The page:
There appear to be two options. There is the longstanding route of throwing in our lot with secular mainstream parties and lately there is the ‘Owaisi option’, of bandwagoning with a confessional party. Owaisi misses no opportunity to discuss the cons of the former and highlighting the pros of the Owaisi option. However, the underside of the Owaisi option is in political ghettoization and the ballast Hindutva acquires. The danger is also in the Owaisi option ending in a negotiated sell-out to the BJP, once it is in position to do so with a command over the Muslim vote. To weigh-in on this, the Owaisi option is currently only hype, intended by BJP media backers to polarize voters behind the BJP; leaving us with only the first option in play.
The end state must be in showing the BJP the door end decade in a manner that a makeover normalizes it as a typical conservative party. This will signal the exhaustion of Hindus with their being used as electoral cannon fodder, a vote bank; quite like the lesson Muslims have learned in the last elections. This can be brought about by Muslims staying out of the way and keeping as low as possible while Hindutva excess leads to an internal Hindu debate over their own cultural antecedents and what these portend. It is easy to see that this will not be easy since at least a portion of these excesses will be directed our way, as the Akhlaq murder testifies.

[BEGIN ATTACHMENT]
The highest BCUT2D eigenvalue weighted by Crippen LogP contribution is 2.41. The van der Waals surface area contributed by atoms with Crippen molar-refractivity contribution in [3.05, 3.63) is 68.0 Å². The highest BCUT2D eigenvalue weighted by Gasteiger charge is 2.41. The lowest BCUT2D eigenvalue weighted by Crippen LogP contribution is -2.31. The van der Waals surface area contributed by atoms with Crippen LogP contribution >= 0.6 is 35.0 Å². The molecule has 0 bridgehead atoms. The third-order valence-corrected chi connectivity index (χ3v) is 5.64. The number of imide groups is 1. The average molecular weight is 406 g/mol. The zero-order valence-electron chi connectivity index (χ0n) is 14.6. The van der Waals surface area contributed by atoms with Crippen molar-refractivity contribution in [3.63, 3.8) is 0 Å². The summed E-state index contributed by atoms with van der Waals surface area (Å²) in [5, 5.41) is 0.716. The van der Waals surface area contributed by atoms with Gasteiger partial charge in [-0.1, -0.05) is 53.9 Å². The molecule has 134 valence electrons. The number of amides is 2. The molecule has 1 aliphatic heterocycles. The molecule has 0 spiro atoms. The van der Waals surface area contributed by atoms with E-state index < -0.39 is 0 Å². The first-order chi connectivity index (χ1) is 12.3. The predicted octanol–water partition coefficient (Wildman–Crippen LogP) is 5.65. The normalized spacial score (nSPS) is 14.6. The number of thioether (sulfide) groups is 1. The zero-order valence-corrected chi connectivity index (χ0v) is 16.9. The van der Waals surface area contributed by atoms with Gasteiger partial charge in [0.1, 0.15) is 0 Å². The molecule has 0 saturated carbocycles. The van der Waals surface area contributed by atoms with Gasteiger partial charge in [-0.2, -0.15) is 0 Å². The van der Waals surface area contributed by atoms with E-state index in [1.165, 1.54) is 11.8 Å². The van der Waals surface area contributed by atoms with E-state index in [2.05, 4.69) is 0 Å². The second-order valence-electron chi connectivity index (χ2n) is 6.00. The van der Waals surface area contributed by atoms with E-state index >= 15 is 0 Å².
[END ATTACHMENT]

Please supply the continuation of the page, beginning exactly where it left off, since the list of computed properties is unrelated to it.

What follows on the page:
As for the strategy framing part itself, it would require awaiting the Bihar verdict and what it spells for the balance of Mr. Modi’s term. If it indicates that Mr. Modi is an undisputed champion, then a strategy of survival will have to be in place, and if Mr. Modi is shown up finally, then it has to be one of lending ballast to the mainstream opposition in its bounce back. Muslim cannot do this alone. It is not their fight. It is about how Hindus want to see India, as Mr. Modi and his legions would like them to or in the light of pluralism two millennia old.  
      


Friday, October 23, 2015

The military musical chairs

http://indiatogether.org/military-musical-chairs-op-ed
With the Bihar elections hogging all the attention in the news, an interesting development noted by military watchers is liable to be missed. A former military secretary informs that an unprecedented number of army appointments are currently vacant, including two very sensitive posts - Director General Military Operations, and Military Secretary.
What does this imply?